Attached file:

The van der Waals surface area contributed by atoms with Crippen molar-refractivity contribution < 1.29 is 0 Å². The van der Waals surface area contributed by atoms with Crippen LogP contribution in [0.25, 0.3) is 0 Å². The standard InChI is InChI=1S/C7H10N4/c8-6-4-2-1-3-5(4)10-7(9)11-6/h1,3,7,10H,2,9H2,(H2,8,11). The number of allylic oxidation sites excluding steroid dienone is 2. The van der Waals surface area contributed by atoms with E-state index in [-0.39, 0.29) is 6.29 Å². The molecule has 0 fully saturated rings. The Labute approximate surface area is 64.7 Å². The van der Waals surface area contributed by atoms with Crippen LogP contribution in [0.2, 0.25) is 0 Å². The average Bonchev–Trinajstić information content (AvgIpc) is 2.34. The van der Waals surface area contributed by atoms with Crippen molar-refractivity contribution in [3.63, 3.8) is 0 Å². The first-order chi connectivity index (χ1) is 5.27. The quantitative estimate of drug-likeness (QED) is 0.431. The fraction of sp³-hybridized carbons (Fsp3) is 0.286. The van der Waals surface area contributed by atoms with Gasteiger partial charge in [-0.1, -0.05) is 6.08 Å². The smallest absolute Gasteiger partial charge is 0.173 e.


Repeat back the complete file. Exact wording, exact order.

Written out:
The van der Waals surface area contributed by atoms with Crippen molar-refractivity contribution < 1.29 is 0 Å². The van der Waals surface area contributed by atoms with Crippen LogP contribution in [0.25, 0.3) is 0 Å². The standard InChI is InChI=1S/C7H10N4/c8-6-4-2-1-3-5(4)10-7(9)11-6/h1,3,7,10H,2,9H2,(H2,8,11). The number of allylic oxidation sites excluding steroid dienone is 2. The van der Waals surface area contributed by atoms with E-state index in [-0.39, 0.29) is 6.29 Å². The molecule has 0 fully saturated rings. The Labute approximate surface area is 64.7 Å². The van der Waals surface area contributed by atoms with Crippen LogP contribution in [0.2, 0.25) is 0 Å². The average Bonchev–Trinajstić information content (AvgIpc) is 2.34. The van der Waals surface area contributed by atoms with Crippen molar-refractivity contribution in [3.63, 3.8) is 0 Å². The first-order chi connectivity index (χ1) is 5.27. The quantitative estimate of drug-likeness (QED) is 0.431. The fraction of sp³-hybridized carbons (Fsp3) is 0.286. The van der Waals surface area contributed by atoms with Gasteiger partial charge in [-0.1, -0.05) is 6.08 Å². The smallest absolute Gasteiger partial charge is 0.173 e.